A coterminous sentence is a sentence that runs concurrently with another and terminates simultaneously. Pearson v. Moore, 767 So.2d 1235, 1237 n. 2 (Fla. 1st DCA 2000). Here, the trial court made Jeffersons fifteen-year state sentence coterminous with a federal sentence. However, the federal sentence was not a comparable fifteen-year sentence; rather, it was a sentence of fifteen years imprisonment followed by five years probation. Thus the sentence appears to make a fifteen-year state sentence coterminous with a twenty-year federal sentence. At first blush, the apparent result in this case is inconsistent with logic and the purpose behind coterminous sentences. See Moore v. Pearson, 789 So.2d 316, 319 (Fla.2001) (“[A] coterminous sentence is a sentencing decision in which a court exercises its discretion to mitigate a defendant's sentence.”). Nevertheless, we do not attach error to the trial courts sentence. Instead, we conclude that the sentence necessarily reflects the trial courts intention that Jeffersons fifteen-year state sentence should end when the fifteen-year incarcerative portion of his federal sentence ended. As a result, Jefferson's state sentence ended when he was released from federal prison on October 8, 2004, and he was not subject to state conditional release supervision thereafter.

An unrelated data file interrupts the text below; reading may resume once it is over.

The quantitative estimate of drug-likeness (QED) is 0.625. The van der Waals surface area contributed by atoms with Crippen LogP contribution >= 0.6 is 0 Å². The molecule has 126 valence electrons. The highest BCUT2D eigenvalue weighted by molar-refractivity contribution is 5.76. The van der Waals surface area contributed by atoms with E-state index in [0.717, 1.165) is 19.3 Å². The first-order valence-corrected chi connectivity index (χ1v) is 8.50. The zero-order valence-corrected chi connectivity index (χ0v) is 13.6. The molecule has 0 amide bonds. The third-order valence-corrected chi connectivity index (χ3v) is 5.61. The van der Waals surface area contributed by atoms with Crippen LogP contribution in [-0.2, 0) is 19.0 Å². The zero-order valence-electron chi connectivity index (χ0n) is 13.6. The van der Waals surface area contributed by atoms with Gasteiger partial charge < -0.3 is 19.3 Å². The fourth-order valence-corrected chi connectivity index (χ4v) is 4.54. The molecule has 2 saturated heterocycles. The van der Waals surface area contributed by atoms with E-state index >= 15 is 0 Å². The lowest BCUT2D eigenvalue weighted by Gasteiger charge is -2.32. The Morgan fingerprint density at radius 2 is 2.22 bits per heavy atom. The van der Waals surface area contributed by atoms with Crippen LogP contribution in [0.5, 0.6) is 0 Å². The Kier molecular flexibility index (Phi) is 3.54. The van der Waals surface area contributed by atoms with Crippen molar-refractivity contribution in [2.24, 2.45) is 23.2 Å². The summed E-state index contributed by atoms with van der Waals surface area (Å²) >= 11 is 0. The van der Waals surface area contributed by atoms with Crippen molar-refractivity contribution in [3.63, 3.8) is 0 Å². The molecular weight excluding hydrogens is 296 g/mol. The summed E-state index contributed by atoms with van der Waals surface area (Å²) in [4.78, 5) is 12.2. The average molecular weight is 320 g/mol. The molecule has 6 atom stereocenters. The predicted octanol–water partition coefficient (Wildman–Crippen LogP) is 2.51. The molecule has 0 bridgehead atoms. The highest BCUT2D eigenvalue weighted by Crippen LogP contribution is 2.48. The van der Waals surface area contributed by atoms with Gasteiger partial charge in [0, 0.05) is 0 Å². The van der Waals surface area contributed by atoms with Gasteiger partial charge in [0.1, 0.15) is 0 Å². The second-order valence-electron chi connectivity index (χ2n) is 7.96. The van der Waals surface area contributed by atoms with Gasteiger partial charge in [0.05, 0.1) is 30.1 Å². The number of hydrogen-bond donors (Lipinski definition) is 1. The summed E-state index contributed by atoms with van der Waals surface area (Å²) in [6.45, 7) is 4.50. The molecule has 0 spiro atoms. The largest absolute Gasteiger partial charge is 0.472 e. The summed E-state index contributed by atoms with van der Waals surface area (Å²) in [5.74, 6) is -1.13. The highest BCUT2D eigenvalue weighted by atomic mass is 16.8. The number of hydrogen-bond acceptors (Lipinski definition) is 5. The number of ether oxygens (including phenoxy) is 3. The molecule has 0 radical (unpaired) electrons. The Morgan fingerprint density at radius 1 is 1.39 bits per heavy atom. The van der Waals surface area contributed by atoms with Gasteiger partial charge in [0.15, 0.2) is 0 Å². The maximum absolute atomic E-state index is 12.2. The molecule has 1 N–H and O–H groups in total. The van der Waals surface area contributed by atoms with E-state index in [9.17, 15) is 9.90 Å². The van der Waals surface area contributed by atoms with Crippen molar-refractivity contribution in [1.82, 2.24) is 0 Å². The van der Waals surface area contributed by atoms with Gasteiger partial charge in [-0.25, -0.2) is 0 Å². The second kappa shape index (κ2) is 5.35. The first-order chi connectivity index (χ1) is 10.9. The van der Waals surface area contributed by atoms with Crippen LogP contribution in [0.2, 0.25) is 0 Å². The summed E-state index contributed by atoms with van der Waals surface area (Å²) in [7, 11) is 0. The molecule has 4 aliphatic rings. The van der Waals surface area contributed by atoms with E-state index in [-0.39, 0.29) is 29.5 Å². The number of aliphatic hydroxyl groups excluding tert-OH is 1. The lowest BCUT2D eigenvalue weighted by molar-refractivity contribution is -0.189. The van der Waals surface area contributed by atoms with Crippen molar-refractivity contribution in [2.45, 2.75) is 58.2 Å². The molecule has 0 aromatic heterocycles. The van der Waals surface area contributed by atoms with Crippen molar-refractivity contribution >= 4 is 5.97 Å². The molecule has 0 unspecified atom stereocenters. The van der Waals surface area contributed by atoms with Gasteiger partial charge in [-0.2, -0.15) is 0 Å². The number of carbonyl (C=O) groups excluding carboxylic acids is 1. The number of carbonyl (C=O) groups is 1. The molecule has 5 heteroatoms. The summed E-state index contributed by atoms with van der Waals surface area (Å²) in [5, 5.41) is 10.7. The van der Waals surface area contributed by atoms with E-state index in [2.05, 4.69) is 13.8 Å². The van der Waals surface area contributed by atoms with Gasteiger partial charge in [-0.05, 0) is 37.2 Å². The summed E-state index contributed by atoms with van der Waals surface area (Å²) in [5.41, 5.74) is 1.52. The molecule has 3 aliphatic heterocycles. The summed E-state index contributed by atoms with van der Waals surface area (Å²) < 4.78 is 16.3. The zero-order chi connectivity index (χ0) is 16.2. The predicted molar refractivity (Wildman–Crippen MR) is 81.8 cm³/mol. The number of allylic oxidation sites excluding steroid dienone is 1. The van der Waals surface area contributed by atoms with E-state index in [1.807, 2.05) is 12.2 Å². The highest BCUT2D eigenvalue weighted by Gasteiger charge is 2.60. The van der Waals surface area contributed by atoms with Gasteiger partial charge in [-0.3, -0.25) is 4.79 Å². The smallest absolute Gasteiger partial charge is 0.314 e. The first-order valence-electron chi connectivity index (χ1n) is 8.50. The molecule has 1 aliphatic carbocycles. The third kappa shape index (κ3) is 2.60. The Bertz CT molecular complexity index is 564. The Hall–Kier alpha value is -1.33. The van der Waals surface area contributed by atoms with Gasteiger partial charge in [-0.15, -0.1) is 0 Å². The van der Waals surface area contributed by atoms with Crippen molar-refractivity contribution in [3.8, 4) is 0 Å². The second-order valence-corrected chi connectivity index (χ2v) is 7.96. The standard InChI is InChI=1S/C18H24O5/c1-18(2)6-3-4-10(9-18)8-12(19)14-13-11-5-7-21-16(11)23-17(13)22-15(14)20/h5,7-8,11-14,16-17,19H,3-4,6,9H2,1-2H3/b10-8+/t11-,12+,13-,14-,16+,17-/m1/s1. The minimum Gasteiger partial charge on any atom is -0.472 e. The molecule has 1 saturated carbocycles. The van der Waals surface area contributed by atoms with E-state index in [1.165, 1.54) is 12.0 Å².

The FPC correctly points out that the conditional release supervision program requires releasees to remain under supervision after release from prison for a period of time equal to the amount of gain time awarded. See Duncan v. Moore, 754 So.2d 708, 710 (Fla.2000); Rivera v. Singletary, 707 So.2d 326, 327 (Fla.1998). Additionally, where a defendant is sentenced to concurrent prison terms, the State “may use [the] unexpired conditional release-eligible sentence to determine the length of the supervision and then toll the running of that supervision period until the inmate has been released from prison” on the longer sentence. See Evans v. Singletary, 737 So.2d 505, 508-09 (Fla.1999). This is what the FPC has attempted to do here. If the instant case involved only concurrent sentences, the FPC's point would be well taken. But, to agree with the FPC's argument that Jefferson must serve his accumulated gain time under conditional release supervision after his release from federal prison would require a conclusion that the trial court intended to structure a shorter sentence to be coterminous with a longer sentence. Such an incongruous result could not have been the trial court's intention.